and in the mean time all private sorrow would fall into the background as

compared with the great public woe of the destruction of the holy city. The

vision is touching, etc. The noun is used as a synonym for prophecy, as

elsewhere (Isaiah 1:1; Nahum 1:1; Habakkuk 2:1). It may be

noted that it is specially characteristic of Ezekiel (seven times) and Daniel

(eleven times). For the Authorized Version read with the Revised Version,

none shall return, or better (with the Vulgate and Keil), the vision

touching the whole multitude shall not return, i.e. shall go straight onward

to do its work (compare Isaiah 55:11). So taken, there is a kind of play

upon the iterated word: “The seller shall not turn his footsteps back,

neither shall the prophecy.” Vestigia nulla retrorsum shall be true of both.

I take the other words, with the Revised Version, no man in the iniquity of

his life shall strengthen himself, noting the fact that the word for

“strengthen” is that which enters into Ezekiel’s name. It is as though he

said, “God is the only true source of strength to thee, as thy very name

bears witness.”



   The Impossibility of Becoming Truly Strong in a Life of Sin (v. 13)


“Neither shall any strengthen himself in the iniquity of his life.” This clause

has been variously rendered and interpreted. The meaning seems to be — Let no

one think that in these impending judgments he can invigorate himself in “his iniquity;

from such a source no such strengthening or invigoration of life can be derived; on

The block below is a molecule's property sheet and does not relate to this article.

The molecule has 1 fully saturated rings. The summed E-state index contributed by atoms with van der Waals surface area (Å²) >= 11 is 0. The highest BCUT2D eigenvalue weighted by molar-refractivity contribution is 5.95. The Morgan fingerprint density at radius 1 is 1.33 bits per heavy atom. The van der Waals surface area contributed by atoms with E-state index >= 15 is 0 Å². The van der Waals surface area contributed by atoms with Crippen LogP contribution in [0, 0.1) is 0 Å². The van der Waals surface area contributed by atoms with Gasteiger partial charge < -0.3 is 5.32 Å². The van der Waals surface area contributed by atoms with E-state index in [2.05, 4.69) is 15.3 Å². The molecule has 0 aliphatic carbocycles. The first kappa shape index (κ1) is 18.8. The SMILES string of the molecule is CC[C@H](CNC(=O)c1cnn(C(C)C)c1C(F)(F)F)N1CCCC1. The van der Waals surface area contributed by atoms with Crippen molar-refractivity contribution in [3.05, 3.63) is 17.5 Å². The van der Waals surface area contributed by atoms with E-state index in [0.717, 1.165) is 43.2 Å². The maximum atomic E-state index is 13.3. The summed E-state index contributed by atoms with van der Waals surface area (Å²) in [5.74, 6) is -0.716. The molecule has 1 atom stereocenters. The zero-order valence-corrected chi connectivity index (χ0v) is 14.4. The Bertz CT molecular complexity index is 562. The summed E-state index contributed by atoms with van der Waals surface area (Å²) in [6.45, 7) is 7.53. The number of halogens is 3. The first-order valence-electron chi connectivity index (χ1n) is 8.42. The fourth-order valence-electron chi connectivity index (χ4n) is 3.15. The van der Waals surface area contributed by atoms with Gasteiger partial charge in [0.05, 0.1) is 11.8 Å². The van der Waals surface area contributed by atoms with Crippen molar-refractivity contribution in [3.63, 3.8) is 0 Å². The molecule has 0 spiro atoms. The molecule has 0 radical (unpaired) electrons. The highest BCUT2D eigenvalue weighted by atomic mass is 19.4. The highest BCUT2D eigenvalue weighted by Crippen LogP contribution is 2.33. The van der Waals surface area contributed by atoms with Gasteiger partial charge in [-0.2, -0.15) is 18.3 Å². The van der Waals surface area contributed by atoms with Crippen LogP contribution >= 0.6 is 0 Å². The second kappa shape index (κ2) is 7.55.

the contrary, it is this very iniquity which is bringing all to desolation and ruin.”

Two observations are authorized by the text.




frequently and variously done. Take a few common examples of it. The

dishonest bank manager or bookkeeper attempts to hide his defalcations by

manipulating the accounts, making false entries in them, etc. Many try to

conceal vice or crime by falsehood, as did Gehazi the servant of Elisha

(II Kings 5:20-27). A man who has got into monetary difficulties

through betting or gambling seeks to escape from them by theft or forgery.

Or a man has been in a position of privilege or power, and by reason of his

own misdoing he is losing that position, but he seeks to retain it by further

wrong doing. When Saul, the King of Israel, realized that the kingdom

would not descend to his heirs, and saw his own popularity waning and

David’s growing, he endeavored to secure the kingdom to his family by

repeated attempts to kill David. Or when a person has obtained riches or

power by fraud, oppression, or cruelty, and finding that possession failing

him, he seeks to retain it firmly by perpetrating other crimes. The Macbeth

of Shakespeare is a striking illustration of this. When he feels himself

insecure on the throne which he had committed murder to obtain, he says

to Lady Macbeth, the daring partner of his dread guilt —


“Things bad begun, make strong themselves by ill.”


And later, when he had incurred the guilt of another murder, and was

tormented by terrible fears, he says to her —


“For mine own good.

All causes shall give way; I am in blood

Stepp’d in so far, that, should I wade no more,

Returning were as tedious as go o’er.”


And thus he endeavoured to strengthen himself in the iniquity of his life.




this. We have seen that men try to strengthen themselves in iniquity by

means of falsehood. But falsehood is opposed to the reality of things, and

by its very nature cannot give lasting strength or security to any one.

Carlyle says forcibly, “No lie you can speak or act, but it will come, after

longer or shorter circulation, like a bill drawn on nature’s reality, and be

presented then for payment, with the answer — No effects.” Again, “For if

there be a Faith from of old, it is this, as we often repeat, that no Lie can

live forever .... All Lies have sentence of death written down against them

in Heaven’s chancery itself; and, slowly or fast, advance incessantly

towards their hour.” “The lip of truth shall be established forever; but a